a love for all beings

Shabkar

My experiences as a vegetarian have certainly brought their share of discomfort and joy – and through both of these, many revelations.

It may be argued that in present-day America, a wholesome diet of fruits, vegetables, oils, grains, spices, and supplements, is more diverse, affordable, and available than ever. If one feels short on creativity, means, or even enthusiastic support – the internet has provided free content in all these arenas, and to every taste, lifestyle, and spending plan.

Oddly, one topic that rarely comes up, is that of our personal and cultural addictions to meat. We claim we choose meat and that we could easily forgo it. We cling to arguments that assuage our sense of unease, in an attempt to experience meat-eating as a personally agreeable choice.

But for many if not most of us, we are addicted. In fact, the Western world is not only addicted to meat, it is culturally set in opposition to a meat-less lifestyle in almost every way one can imagine (the Eastern world probably is too). Since eschewing meat I’ve been astonished to discover how very much of it others eat (even and maybe even especially those who claim they hardly take any), how much they talk about it, how they assume everyone else eats it, how willing they are to find it at the cheapest prices, how reluctant they are to look at unedited footage of how it is provided – and how difficult is to avoid meat if one needs to eat while outside the home.

One of the most helpful resources I’ve come across is not one of today’s vegetarian blogs, or an internet forum – but rather the writings of a vegetarian almost exactly 200 years older than I. Food of Bodhisattvas: Buddhist Teachings on Abstaining from Meat, based on the writings of Shabkar Natshok Rangdrol, is fast becoming a beloved and influential tome in my walk. The book delves deeper into Tibetan Buddhism than an average reader might enjoy, but nevertheless a great deal of the content is relatable. Put simply: there is no argument in favor of meat-eating, however sophisticated or “new”, that this monk, long dead, did not anticipate or contend with!

Now, I believe when we allow addictions to recede in a spirit of lovingkindness, we open up to more joy, health, vigor, compassion, humor, and ease. If one believes we “detox” from substances we no longer ingest – like alcohol, sugar, tobacco, caffeine – or in the case of meat, the many harmful compounds and carcinogens meat carries – it is possible that over time my brain, my very mind along with my body, will undergo subtle or profound changes.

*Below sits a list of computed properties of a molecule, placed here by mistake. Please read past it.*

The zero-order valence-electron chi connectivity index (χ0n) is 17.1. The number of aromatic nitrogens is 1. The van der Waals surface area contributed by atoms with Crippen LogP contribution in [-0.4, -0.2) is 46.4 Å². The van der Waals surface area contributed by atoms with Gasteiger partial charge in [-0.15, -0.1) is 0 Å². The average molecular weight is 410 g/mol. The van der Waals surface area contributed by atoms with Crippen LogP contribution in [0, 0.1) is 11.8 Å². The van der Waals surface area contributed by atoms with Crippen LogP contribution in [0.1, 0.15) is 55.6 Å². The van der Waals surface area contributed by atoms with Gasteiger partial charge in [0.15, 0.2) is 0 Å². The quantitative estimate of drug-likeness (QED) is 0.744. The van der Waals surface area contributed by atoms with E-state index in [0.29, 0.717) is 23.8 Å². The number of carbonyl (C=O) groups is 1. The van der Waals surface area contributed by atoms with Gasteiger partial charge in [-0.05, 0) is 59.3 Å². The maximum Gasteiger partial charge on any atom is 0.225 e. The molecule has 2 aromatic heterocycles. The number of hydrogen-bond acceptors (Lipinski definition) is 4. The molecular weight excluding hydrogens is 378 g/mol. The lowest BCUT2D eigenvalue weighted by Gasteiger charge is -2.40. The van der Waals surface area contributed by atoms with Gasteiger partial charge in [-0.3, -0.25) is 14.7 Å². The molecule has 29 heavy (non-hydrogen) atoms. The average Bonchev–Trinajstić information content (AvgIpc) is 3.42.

It already feels as if this is happening. I’ve always loved animals, or thought I did: but this love has been changing. Soon after committing to vegetarianism, a line from Food of Boddhisattvas struck me with profundity:

“To a large extent, the humane treatment of domestic animals, where it exists in the modern world, is dictated by sentimentality and curtailed by financial considerations; it is not based on the understanding that animals are living beings endowed with minds and feelings, whose predicament in samsara is essentially no different from our own.” [emphasis mine]

That word – “sentimentality” – hit home. It is difficult to take a deep, invested look at what my “love” of animals really has been. But I can’t be too hard on myself in this account. I was brought up in an exploitive culture – a culture that exploits animals, other countries and other peoples and all environments – and brought up in a family that ate meat and consumed animal products without so much as one discussion on the ethics of this behavior. Indeed, I remember at age twelve or so arguing with my parents on the topic of vegetarianism. Their attitudes were ones of amusement; my passion for these animals’ lives and suffering was merely a pre-pubescent fad.

If we’re honest, very few of us feel at ease with how we exploit animals, and how we’ve come to rely on their suffering and death for our own comfort. We contort our logic (or try not to exercise it) and we attempt to anesthetize our sense of wrongdoing. It is really wonderful when a compassionate voice reveals our inconsistencies for what they are – and helps us step onto a new path.

As a Buddhist, it is not required that I be perfect in my walk – merely that I get started, in whatever way I can. Even the smallest change, when embarked upon in earnestness and with a desire to lessen suffering, is a profound and beautiful thing.

Since letting go of meat, and eating other foods, I have found myself holding animal life in a different place in my heart and mind. I have found myself connecting with the abovementioned “domestic animals” in a more profound – and yes, less sentimental – way. My relationship with wild animals, and with animals raised for slaughter, is also changing. Is this a chemical result of my dietary change? Is this a spiritual shift? Is this a coincidence, or confirmation bias perhaps?

Whatever it is, I have welcomed the experience. Though not without hardship – Shabkar can speak to that, having lived without meat in harder circumstances that anyone reading here now – it is a change that feels welcome.

And finally: it is helpful to have a sense of humor and yes, a bit of irreverence. The truth is, vegetarianism is just another step for me, in my desire to cause less harm – to the environment, to other living beings, to my body, and to my spirit, and to bring more joy to those same entities. I don’t need to take up criticism: that I am unrealistic, or at risk – or my personal favorite, that if I seek to do less harm in this way that I must be called to task to address all injustices, and immediately so. I have entertained those direct and indirect criticisms enough; I can let them go. I can “know in my knowing place” (as a friend says), that this is a good path. I can be glad I am here, and excited to see what the future holds.

I Don't Eat Meat